Anorexia Nervosa is an eating disorder identified by an “obsession” for thinness, generally sought through self-starvation. Characteristic features include drastic weight loss resulting from dieting and / or intense exercise,
poor body image, a drive for thinness and an accompanying fear of weight gain.
Bulimia Nervosa is a syndrome of chaotic eating behaviour identified by cycles of binge eating during which there is a feeling of lack of control, followed by purging in order to prevent weight gain. Purging methods include: self-induced vomiting, fasting, excessive exercise, and abuse of laxatives, diuretics or diet pills. Individuals with bulimia may display frequent changes in weight, initially losing weight but then gaining it back again, due to the ineffectiveness of purging. The cycle of dieting, bingeing and purging also reinforces one’s feelings of guilt, failure, being out of control, and of low self-esteem.
A teenager with anorexia nervosa is typically a perfectionist and a high achiever in school. At the same time, she suffers from low self-esteem, irrationally believing she is fat regardless of how thin she becomes. Desperately needing a feeling of mastery over her life, the teenager with anorexia nervosa experiences a sense of control only when she says “no” to the normal food demands of her body. In a relentless pursuit to be thin, the girl starves herself. This often reaches the point of serious damage to the body, and in a small number of cases may lead to death.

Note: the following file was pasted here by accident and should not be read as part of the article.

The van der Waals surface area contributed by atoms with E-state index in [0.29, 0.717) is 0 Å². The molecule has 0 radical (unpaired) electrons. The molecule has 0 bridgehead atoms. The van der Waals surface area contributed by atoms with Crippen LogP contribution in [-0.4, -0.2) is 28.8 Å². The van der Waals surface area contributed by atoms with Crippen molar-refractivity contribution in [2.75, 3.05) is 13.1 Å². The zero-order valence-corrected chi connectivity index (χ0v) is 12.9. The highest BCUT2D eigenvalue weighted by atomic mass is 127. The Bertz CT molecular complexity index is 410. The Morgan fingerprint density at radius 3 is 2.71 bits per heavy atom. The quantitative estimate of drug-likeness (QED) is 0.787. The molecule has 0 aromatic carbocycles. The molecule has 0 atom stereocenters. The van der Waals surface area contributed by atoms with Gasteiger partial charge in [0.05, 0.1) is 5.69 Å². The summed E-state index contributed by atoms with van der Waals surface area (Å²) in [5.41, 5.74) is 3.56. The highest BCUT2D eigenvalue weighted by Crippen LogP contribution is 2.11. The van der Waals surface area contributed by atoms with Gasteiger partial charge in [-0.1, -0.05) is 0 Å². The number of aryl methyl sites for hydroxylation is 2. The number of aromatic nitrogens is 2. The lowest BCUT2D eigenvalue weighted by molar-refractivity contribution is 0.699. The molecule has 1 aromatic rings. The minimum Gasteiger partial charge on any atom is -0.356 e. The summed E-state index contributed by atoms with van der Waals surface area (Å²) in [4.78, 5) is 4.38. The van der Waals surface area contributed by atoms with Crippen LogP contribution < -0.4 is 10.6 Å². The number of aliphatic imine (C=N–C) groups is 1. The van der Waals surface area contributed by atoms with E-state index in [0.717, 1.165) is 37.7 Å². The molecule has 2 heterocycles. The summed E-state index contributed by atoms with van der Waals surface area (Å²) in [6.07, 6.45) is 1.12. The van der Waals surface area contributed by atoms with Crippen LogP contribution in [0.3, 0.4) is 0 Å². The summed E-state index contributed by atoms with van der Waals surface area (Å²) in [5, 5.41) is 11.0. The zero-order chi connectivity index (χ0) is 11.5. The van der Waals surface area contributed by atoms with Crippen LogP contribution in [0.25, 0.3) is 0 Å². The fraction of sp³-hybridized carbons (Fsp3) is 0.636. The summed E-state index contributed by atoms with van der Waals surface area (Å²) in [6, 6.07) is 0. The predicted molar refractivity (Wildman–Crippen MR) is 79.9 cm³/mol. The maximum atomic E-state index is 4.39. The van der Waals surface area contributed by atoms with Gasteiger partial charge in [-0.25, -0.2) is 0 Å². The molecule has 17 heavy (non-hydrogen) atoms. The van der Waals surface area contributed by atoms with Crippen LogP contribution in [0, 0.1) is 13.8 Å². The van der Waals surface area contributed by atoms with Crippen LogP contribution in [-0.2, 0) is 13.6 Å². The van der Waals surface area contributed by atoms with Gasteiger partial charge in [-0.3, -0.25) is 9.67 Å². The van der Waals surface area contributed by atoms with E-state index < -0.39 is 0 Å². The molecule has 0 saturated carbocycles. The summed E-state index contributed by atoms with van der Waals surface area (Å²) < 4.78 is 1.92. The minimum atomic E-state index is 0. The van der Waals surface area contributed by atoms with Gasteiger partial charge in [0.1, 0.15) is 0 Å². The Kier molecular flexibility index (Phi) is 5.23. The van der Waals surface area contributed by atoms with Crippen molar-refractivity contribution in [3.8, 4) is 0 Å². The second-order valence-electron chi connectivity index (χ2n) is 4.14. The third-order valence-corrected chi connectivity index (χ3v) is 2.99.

The symptoms of bulimia are different from those of anorexia nervosa. The patient binges on huge quantities of high-caloric food and then purges her body of dreaded calories by self-induced vomiting and often using laxatives. These binges may alternate with severe diets, resulting in dramatic weight fluctuations. Teenagers may try to hide the signs of throwing up by running water while spending long periods of time in the bathroom. The purging of bulimia presents a serious threat to the patient’s physical health, including dehydration, hormonal imbalance, the depletion of important minerals, and damage to the vital organs.
With proper treatment, teenagers can be relieved of the symptoms of helped to control these disorders. Parents who notice symptoms of anorexia or bulimia in their teenagers should ask their family physician or paediatrician for a referral to a child and adolescent psychiatristwho works comprehensively in the treatment of these disorders.